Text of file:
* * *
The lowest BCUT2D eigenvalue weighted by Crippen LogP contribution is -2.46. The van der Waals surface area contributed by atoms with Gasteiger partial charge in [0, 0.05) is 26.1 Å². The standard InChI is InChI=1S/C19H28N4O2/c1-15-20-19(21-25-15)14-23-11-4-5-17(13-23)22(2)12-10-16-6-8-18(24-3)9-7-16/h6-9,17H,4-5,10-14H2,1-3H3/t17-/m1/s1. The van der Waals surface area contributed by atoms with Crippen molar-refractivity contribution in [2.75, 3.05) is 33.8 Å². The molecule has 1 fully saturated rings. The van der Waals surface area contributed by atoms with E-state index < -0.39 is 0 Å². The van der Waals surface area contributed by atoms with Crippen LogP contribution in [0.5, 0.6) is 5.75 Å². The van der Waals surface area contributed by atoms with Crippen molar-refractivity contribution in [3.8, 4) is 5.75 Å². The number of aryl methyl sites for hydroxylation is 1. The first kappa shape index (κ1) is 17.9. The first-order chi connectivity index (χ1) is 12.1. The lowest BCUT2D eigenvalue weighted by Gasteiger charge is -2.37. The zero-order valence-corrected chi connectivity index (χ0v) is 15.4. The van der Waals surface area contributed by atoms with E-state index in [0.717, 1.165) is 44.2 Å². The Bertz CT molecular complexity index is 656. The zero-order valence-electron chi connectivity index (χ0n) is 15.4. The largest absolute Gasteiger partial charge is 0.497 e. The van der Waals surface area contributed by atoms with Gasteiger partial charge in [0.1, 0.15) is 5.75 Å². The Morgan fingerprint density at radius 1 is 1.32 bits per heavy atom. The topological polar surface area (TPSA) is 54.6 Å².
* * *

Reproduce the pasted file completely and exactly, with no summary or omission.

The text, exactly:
The lowest BCUT2D eigenvalue weighted by Crippen LogP contribution is -2.46. The van der Waals surface area contributed by atoms with Gasteiger partial charge in [0, 0.05) is 26.1 Å². The standard InChI is InChI=1S/C19H28N4O2/c1-15-20-19(21-25-15)14-23-11-4-5-17(13-23)22(2)12-10-16-6-8-18(24-3)9-7-16/h6-9,17H,4-5,10-14H2,1-3H3/t17-/m1/s1. The van der Waals surface area contributed by atoms with Crippen molar-refractivity contribution in [2.75, 3.05) is 33.8 Å². The molecule has 1 fully saturated rings. The van der Waals surface area contributed by atoms with E-state index < -0.39 is 0 Å². The van der Waals surface area contributed by atoms with Crippen LogP contribution in [0.5, 0.6) is 5.75 Å². The van der Waals surface area contributed by atoms with Crippen molar-refractivity contribution in [3.8, 4) is 5.75 Å². The number of aryl methyl sites for hydroxylation is 1. The first kappa shape index (κ1) is 17.9. The first-order chi connectivity index (χ1) is 12.1. The lowest BCUT2D eigenvalue weighted by Gasteiger charge is -2.37. The zero-order valence-corrected chi connectivity index (χ0v) is 15.4. The van der Waals surface area contributed by atoms with E-state index in [0.717, 1.165) is 44.2 Å². The Bertz CT molecular complexity index is 656. The zero-order valence-electron chi connectivity index (χ0n) is 15.4. The largest absolute Gasteiger partial charge is 0.497 e. The van der Waals surface area contributed by atoms with Gasteiger partial charge in [0.1, 0.15) is 5.75 Å². The Morgan fingerprint density at radius 1 is 1.32 bits per heavy atom. The topological polar surface area (TPSA) is 54.6 Å².